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Sirolimus-eluting stent implantation for ostial left anterior descending coronary artery lesions: three-year outcome from the j-Cypher Registry.

Authors
  • Kishi, Koichi
  • Kimura, Takeshi
  • Morimoto, Takeshi
  • Namura, Masanobu
  • Muramatsu, Toshiya
  • Nishikawa, Hideo
  • Hiasa, Yoshikazu
  • Isshiki, Takaaki
  • Nobuyoshi, Masakiyo
  • Mitsudo, Kazuaki
  • the, for
Publication Date
Aug 01, 2011
Source
Kyoto University Research Information Repository
Keywords
Language
English
License
Unknown

Abstract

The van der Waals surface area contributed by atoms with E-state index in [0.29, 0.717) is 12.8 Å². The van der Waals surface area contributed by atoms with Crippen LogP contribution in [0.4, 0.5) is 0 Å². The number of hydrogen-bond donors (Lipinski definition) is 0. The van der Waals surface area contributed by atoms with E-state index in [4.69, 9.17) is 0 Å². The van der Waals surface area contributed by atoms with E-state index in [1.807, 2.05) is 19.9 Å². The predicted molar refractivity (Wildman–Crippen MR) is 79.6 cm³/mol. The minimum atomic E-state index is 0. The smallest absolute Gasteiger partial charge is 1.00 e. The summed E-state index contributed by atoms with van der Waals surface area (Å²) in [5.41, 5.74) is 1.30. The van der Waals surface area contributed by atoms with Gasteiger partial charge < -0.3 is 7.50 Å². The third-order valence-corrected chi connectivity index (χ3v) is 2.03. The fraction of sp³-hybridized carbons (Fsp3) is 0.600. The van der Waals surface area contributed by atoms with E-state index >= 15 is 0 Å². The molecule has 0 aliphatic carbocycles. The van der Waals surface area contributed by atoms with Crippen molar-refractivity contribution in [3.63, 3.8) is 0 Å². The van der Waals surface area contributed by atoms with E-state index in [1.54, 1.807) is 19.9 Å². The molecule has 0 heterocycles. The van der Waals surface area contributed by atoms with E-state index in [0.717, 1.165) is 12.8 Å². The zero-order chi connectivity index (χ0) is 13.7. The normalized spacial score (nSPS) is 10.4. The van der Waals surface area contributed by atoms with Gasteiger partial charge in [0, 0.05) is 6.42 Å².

[Background]—Ostial left anterior descending coronary artery (LAD) lesion has been regarded as a lesion subset unsuitable for coronary stenting. Long-term outcomes of sirolimus-eluting stent (SES) implantation for ostial LAD lesions have not been adequately evaluated. [Methods and Results]—Among 12 824 patients enrolled in the j-Cypher Registry, 3-year outcomes were compared between 481 patients with SES-treated ostial LAD lesions and 5369 patients with SES-treated nonostial proximal LAD lesions. Patients with ostial LAD lesions had similar incidences of target lesion revascularization (TLR) as those with nonostial proximal LAD lesions (9.4% versus 9.7%; P=0.98; adjusted hazard ratio [HR], 0.99; 95% CI, 0.7 to 1.36; P=0.94) and death/myocardial infarction (MI) (10.7% versus 11.4%; P=0.82; adjusted HR, 1.05; 95% CI, 0.76 to 1.4; P=0.77). Among the patients with ostial LAD lesions, those undergoing both main and side branch stenting (n=62) compared to main branch stenting alone (n=419) had a higher risk for TLR (adjusted HR, 4.65; 95% CI, 2.32 to 9.25; P<0.0001) but similar risk for death/MI (adjusted HR, 1.15; 95% CI, 0.49 to 2.41; P=0.73). In patients with main branch stenting alone, outcomes after crossover stenting across the circumflex coronary artery (n=225) were not different from those after ostial stenting (n=194) for TLR (adjusted HR, 0.77; 95% CI, 0.33 to 1.82; P=0.55) and for death/MI (adjusted HR, 1.54; 95% CI, 0.78 to 3.2; P=0.22). [Conclusions]—In terms of both safety and efficacy, 3-year outcomes of percutaneous coronary intervention using SES for ostial LAD lesions were comparable to those for nonostial proximal LAD lesions. Crossover stenting with a 1-stent approach might be a reasonable option in treating ostial LAD lesions.

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